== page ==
Anyone who has followed the creationist movement for the past few decades as I have knows about the Paluxy “man tracks,” an incredible series of footprints left by dinosaurs in what is now the Paluxy river near Glen Rose, Texas. It’s the home of Carl Baugh, a creationist charlatan who continues to push the notion that man and dinosaurs walked side by side even as many of his fellow young earthers have rejected that claim. The Texas Observer went and talked to some of the locals, who predictably said a lot of silly things.
“MOST EVERYONE IN Glen Rose that I know believes man and dinosaurs coexisted,” Alice Lance tells me at the annual tractor pull. “The only conflict we have is when people move from metropolitan areas and have different value systems. I think some don’t have a strong [religious] belief system, and they’re more likely to go with science than faith.”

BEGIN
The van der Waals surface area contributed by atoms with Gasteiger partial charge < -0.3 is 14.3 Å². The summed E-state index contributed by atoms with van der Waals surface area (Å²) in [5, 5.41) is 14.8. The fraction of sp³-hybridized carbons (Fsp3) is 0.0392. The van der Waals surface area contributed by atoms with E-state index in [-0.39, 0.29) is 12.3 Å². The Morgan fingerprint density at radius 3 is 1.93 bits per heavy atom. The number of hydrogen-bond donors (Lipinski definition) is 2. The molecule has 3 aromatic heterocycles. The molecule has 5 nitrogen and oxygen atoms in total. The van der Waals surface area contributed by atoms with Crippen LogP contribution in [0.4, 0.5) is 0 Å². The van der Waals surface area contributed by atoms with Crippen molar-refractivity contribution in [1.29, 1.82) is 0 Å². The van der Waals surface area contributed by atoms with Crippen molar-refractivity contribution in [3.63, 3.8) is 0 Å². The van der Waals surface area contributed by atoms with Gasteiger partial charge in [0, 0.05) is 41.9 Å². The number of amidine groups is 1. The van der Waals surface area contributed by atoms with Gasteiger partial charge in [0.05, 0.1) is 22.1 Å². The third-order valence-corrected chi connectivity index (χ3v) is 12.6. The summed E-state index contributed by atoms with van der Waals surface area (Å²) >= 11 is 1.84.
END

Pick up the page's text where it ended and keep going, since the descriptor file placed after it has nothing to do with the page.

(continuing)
Mary Adams, the niece of George Adams, who found the dinosaur tracks more than a century ago, recently delivered a presentation to youth at the First Baptist Church warning them against belief in evolution.
“If we were not created by God,” the 87-year-old Adams tells me, “there’s no one to whom we are accountable. We can live exactly as we please.”
This has always struck me as a weird argument. It argues for the existence of God by claiming that the non-existence of God would be bad. But so what? Even if it’s true that a lack of god leads to bad things, it doesn’t logically follow that there is one. Wanting there to be a god doesn’t make one magically appear.